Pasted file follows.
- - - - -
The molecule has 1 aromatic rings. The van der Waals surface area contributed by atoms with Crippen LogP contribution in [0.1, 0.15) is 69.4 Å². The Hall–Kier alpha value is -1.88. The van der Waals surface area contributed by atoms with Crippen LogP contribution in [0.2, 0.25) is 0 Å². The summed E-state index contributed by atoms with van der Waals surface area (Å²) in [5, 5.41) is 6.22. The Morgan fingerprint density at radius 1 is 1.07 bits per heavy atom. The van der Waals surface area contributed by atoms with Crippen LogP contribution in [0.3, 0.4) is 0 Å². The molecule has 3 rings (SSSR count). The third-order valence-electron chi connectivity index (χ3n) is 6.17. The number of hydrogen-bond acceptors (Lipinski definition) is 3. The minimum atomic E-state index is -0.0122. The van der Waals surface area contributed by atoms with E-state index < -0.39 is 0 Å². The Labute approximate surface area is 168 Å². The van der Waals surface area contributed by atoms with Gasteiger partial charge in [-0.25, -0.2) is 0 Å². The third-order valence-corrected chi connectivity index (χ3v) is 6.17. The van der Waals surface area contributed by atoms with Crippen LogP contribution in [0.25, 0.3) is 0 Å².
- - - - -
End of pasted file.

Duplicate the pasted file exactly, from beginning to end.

The molecule has 1 aromatic rings. The van der Waals surface area contributed by atoms with Crippen LogP contribution in [0.1, 0.15) is 69.4 Å². The Hall–Kier alpha value is -1.88. The van der Waals surface area contributed by atoms with Crippen LogP contribution in [0.2, 0.25) is 0 Å². The summed E-state index contributed by atoms with van der Waals surface area (Å²) in [5, 5.41) is 6.22. The Morgan fingerprint density at radius 1 is 1.07 bits per heavy atom. The van der Waals surface area contributed by atoms with Crippen LogP contribution in [0.3, 0.4) is 0 Å². The molecule has 3 rings (SSSR count). The third-order valence-electron chi connectivity index (χ3n) is 6.17. The number of hydrogen-bond acceptors (Lipinski definition) is 3. The minimum atomic E-state index is -0.0122. The van der Waals surface area contributed by atoms with E-state index < -0.39 is 0 Å². The Labute approximate surface area is 168 Å². The van der Waals surface area contributed by atoms with Gasteiger partial charge in [-0.25, -0.2) is 0 Å². The third-order valence-corrected chi connectivity index (χ3v) is 6.17. The van der Waals surface area contributed by atoms with Crippen LogP contribution in [0.25, 0.3) is 0 Å².